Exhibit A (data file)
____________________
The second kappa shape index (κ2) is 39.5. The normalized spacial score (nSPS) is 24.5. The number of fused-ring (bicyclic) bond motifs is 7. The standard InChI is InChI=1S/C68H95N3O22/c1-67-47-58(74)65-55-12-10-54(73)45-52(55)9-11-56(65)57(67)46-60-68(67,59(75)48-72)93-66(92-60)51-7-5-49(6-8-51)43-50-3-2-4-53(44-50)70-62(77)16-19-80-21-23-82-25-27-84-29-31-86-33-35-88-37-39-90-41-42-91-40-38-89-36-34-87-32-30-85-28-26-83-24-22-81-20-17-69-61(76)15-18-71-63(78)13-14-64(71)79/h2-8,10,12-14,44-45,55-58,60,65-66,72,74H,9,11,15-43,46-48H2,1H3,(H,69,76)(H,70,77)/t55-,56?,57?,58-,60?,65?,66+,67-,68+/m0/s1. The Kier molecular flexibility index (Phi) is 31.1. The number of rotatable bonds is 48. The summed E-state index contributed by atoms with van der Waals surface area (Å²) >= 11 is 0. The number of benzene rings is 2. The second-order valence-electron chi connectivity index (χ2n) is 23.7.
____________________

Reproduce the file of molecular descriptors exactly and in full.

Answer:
The second kappa shape index (κ2) is 39.5. The normalized spacial score (nSPS) is 24.5. The number of fused-ring (bicyclic) bond motifs is 7. The standard InChI is InChI=1S/C68H95N3O22/c1-67-47-58(74)65-55-12-10-54(73)45-52(55)9-11-56(65)57(67)46-60-68(67,59(75)48-72)93-66(92-60)51-7-5-49(6-8-51)43-50-3-2-4-53(44-50)70-62(77)16-19-80-21-23-82-25-27-84-29-31-86-33-35-88-37-39-90-41-42-91-40-38-89-36-34-87-32-30-85-28-26-83-24-22-81-20-17-69-61(76)15-18-71-63(78)13-14-64(71)79/h2-8,10,12-14,44-45,55-58,60,65-66,72,74H,9,11,15-43,46-48H2,1H3,(H,69,76)(H,70,77)/t55-,56?,57?,58-,60?,65?,66+,67-,68+/m0/s1. The Kier molecular flexibility index (Phi) is 31.1. The number of rotatable bonds is 48. The summed E-state index contributed by atoms with van der Waals surface area (Å²) >= 11 is 0. The number of benzene rings is 2. The second-order valence-electron chi connectivity index (χ2n) is 23.7.